Saturday, August 21, 2010

Reflections on diary thoughts; the artistry of teachers.: Bruce Hammonds teacher


This painting arose because the student concerned wanted to make a painting of an experiment from the class science study on sounds. It features the experiment where bell like sounds from the swinging spoons reach the ears.It is also a an excellent painting showing a great use of paint.

As I was reading and then writing about the thoughts in my diary of my first months teaching I recognised the same challenges that face creative teachers today.

My experience in the classroom -which lasted three years - was my attempt to put into practice the beliefs about teaching and learning I had come to believe in and which I had helped other teachers implement as part of my role as an adviser.

Today we need to return to valuing the ideas of creative teachers and to capture and spread their ideas to other teachers and hopefully for courageous principals to develop schools around 'new' visions of teaching and learning.

Not so 'new' in reality as there have been precursors who had pioneered such approaches from way back in the 50s in NZ ( see Elwyn Richardson's book 'In The Early World") and teachers who courageously developed similar ideas through out the world right back to the days of John Dewey .For myself I was heavily influenced by the English Junior schools of the 60s and the US Open Education movements of the 70s. This was a time, before 'Tomorrows Schools' when creative teachers were valued, if not fully encouraged.

Since '86 distant curriculum experts, technocrats, assessment 'freaks' and politicians have held the upper hand. We need to return to valuing the artistry of creative teachers and to share their ideas.

So if I were to return to the classroom ( perish the thought) I would face the same situation as I did all those years ago. To be honest it is worse today as our schools are full of 'managerialism', and 'scientific' management procedures - none of which represent science - science, according to Professor Brian Cox Adviser to the UK Government, who says, that 'science is about being comfortable with the unknown'.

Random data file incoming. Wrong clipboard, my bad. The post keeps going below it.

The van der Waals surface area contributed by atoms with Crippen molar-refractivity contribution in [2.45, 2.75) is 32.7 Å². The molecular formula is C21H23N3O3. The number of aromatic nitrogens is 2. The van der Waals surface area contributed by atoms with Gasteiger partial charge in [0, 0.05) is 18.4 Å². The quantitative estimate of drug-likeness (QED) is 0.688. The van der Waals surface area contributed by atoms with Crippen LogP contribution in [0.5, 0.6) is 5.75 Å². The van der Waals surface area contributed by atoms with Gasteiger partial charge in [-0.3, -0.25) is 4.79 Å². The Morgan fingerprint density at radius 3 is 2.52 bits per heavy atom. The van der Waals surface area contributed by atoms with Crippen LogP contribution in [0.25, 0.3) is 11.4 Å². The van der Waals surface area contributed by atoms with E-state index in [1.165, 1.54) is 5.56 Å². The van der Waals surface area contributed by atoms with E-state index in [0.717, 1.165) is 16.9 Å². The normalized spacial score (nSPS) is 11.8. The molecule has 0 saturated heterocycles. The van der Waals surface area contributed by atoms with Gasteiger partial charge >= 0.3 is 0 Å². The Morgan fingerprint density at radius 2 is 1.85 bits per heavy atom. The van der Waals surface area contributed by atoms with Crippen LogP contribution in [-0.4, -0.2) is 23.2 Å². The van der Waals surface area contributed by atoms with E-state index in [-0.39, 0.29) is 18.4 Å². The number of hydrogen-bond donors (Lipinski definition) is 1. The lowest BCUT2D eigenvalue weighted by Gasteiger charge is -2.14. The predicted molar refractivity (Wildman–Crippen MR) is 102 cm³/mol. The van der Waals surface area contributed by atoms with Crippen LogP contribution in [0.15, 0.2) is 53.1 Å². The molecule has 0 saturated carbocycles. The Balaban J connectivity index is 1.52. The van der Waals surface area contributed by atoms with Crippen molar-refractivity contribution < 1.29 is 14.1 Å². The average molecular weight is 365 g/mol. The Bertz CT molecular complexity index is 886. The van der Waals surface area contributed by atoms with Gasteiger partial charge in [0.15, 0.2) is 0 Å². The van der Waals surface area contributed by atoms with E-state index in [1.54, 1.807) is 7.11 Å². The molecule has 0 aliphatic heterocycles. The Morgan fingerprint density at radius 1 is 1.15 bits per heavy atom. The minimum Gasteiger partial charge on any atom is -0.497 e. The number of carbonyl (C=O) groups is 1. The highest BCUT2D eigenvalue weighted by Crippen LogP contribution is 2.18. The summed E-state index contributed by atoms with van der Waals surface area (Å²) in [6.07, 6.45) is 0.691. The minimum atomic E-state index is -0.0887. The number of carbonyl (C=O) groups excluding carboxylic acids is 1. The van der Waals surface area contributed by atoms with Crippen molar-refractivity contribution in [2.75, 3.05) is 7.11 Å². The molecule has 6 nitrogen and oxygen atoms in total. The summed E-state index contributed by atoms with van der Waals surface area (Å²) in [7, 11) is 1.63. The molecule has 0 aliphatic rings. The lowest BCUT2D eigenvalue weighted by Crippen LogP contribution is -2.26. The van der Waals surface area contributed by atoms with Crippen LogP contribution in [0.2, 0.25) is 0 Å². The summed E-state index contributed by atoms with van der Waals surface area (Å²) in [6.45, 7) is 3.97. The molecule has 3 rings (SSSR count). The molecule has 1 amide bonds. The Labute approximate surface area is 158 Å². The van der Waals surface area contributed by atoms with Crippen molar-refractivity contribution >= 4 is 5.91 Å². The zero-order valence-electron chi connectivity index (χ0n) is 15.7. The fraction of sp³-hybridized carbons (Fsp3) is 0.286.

True creative teaching is about exploring the unknown not confirming the present. Being creative is the default mode of humans until 'flipped' by school experiences.

A look at the days programme in any school will show that traditional subjects still eat up most of the school day and that inquiry, or creative,learning is almost an afterthought. Assessment processes confirm this bias and Nation Standards will simply add to the problem. The reverse ought to be true. Experiential learning, inquiry, creativity, and personalised learning ought to be the default mode of learning.

So what are the attributes of a creative teacher - the beliefs I tried to implement during my teaching experience I have been reflecting about?

For one thing creative teachers respect the real world of the young people they 'teach' - they take their feelings, ideas, queries, theories, and lives seriously. They listen to young people and believe that, given the appropriate learning environment they all can learn in their own way

They believe that the power of learning ought to be shared with their students - they try their best to create their classrooms as democratic inquiry communities by negotiating learning, activities assessment criteria with their students.

They appreciate the diversity of their students and avoid a 'one size fits all' mentality - or a 'four groups fit all'. They believe in personalising any assistance according to need.

They want their students to being involved in 'digging deeply' into significant learning experiences rather than working through pre-planned progressions in subject areas.

They believe in personal excellence. They want all their students to be able to show growth and for all students to demonstrate their 'voice' and creativity in all they create. They believe strongly that all students can achieve personal excellence.

They see any Learning experience as: a chance to develop deep personal understandings; as an opportunity to tap individual student's' gifts and talents ;and to develop the dispositions ( or 'learning power') to be able to continue learning. True learning can only be seen ( or assessed) when the ideas are transferred to a new situation.

They see the curriculum as emerging from: the interests and concerns of their children; or arising from the local environment; or 'negotiated'; or introduced through, what Jerome Bruner calls, 'the canny art of intellectual temptation'. But however inquiry is introduced it needs to done deeply and well. Students' finished products, (and the room environment) need to demonstrate continual growth in intellectual understanding and aesthetic awareness.